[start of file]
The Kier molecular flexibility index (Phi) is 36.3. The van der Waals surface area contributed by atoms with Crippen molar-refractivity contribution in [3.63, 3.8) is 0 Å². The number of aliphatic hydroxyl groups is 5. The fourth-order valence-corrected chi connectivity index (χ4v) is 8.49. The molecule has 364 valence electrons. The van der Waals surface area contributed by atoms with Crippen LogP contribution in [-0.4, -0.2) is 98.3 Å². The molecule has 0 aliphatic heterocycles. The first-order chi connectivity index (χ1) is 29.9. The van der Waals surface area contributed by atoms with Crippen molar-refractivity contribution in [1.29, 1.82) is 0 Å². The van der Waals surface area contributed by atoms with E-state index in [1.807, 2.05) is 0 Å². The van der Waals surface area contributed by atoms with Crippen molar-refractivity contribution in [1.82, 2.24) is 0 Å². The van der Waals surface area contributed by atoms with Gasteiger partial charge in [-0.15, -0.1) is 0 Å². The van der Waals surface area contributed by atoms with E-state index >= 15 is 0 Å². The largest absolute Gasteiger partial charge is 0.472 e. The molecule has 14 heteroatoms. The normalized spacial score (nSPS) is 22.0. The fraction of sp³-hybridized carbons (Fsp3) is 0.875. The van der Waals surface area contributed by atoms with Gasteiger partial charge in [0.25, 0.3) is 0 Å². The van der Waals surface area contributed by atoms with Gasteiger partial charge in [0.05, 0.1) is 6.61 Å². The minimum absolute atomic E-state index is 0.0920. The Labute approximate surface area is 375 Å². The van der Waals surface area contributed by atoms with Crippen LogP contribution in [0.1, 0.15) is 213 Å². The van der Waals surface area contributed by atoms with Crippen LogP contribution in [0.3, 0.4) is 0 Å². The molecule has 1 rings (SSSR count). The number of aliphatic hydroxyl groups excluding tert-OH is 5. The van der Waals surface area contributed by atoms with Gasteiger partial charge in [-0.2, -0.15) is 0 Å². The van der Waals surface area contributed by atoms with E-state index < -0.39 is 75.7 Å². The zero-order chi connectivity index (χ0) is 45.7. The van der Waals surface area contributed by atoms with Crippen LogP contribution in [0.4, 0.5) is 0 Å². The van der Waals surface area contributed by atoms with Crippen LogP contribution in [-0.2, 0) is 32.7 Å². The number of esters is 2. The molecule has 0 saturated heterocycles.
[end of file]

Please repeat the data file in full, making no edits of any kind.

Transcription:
The Kier molecular flexibility index (Phi) is 36.3. The van der Waals surface area contributed by atoms with Crippen molar-refractivity contribution in [3.63, 3.8) is 0 Å². The number of aliphatic hydroxyl groups is 5. The fourth-order valence-corrected chi connectivity index (χ4v) is 8.49. The molecule has 364 valence electrons. The van der Waals surface area contributed by atoms with Crippen LogP contribution in [-0.4, -0.2) is 98.3 Å². The molecule has 0 aliphatic heterocycles. The first-order chi connectivity index (χ1) is 29.9. The van der Waals surface area contributed by atoms with Crippen molar-refractivity contribution in [1.29, 1.82) is 0 Å². The van der Waals surface area contributed by atoms with E-state index in [1.807, 2.05) is 0 Å². The van der Waals surface area contributed by atoms with Crippen molar-refractivity contribution in [1.82, 2.24) is 0 Å². The van der Waals surface area contributed by atoms with Gasteiger partial charge in [-0.15, -0.1) is 0 Å². The van der Waals surface area contributed by atoms with E-state index >= 15 is 0 Å². The largest absolute Gasteiger partial charge is 0.472 e. The molecule has 14 heteroatoms. The normalized spacial score (nSPS) is 22.0. The fraction of sp³-hybridized carbons (Fsp3) is 0.875. The van der Waals surface area contributed by atoms with Gasteiger partial charge in [0.25, 0.3) is 0 Å². The van der Waals surface area contributed by atoms with Gasteiger partial charge in [0.05, 0.1) is 6.61 Å². The minimum absolute atomic E-state index is 0.0920. The Labute approximate surface area is 375 Å². The van der Waals surface area contributed by atoms with Crippen LogP contribution in [0.1, 0.15) is 213 Å². The van der Waals surface area contributed by atoms with Crippen LogP contribution in [0.3, 0.4) is 0 Å². The molecule has 1 rings (SSSR count). The number of aliphatic hydroxyl groups excluding tert-OH is 5. The van der Waals surface area contributed by atoms with Gasteiger partial charge in [-0.2, -0.15) is 0 Å². The van der Waals surface area contributed by atoms with E-state index < -0.39 is 75.7 Å². The zero-order chi connectivity index (χ0) is 45.7. The van der Waals surface area contributed by atoms with Crippen LogP contribution in [0.4, 0.5) is 0 Å². The van der Waals surface area contributed by atoms with Crippen LogP contribution in [-0.2, 0) is 32.7 Å². The number of esters is 2. The molecule has 0 saturated heterocycles.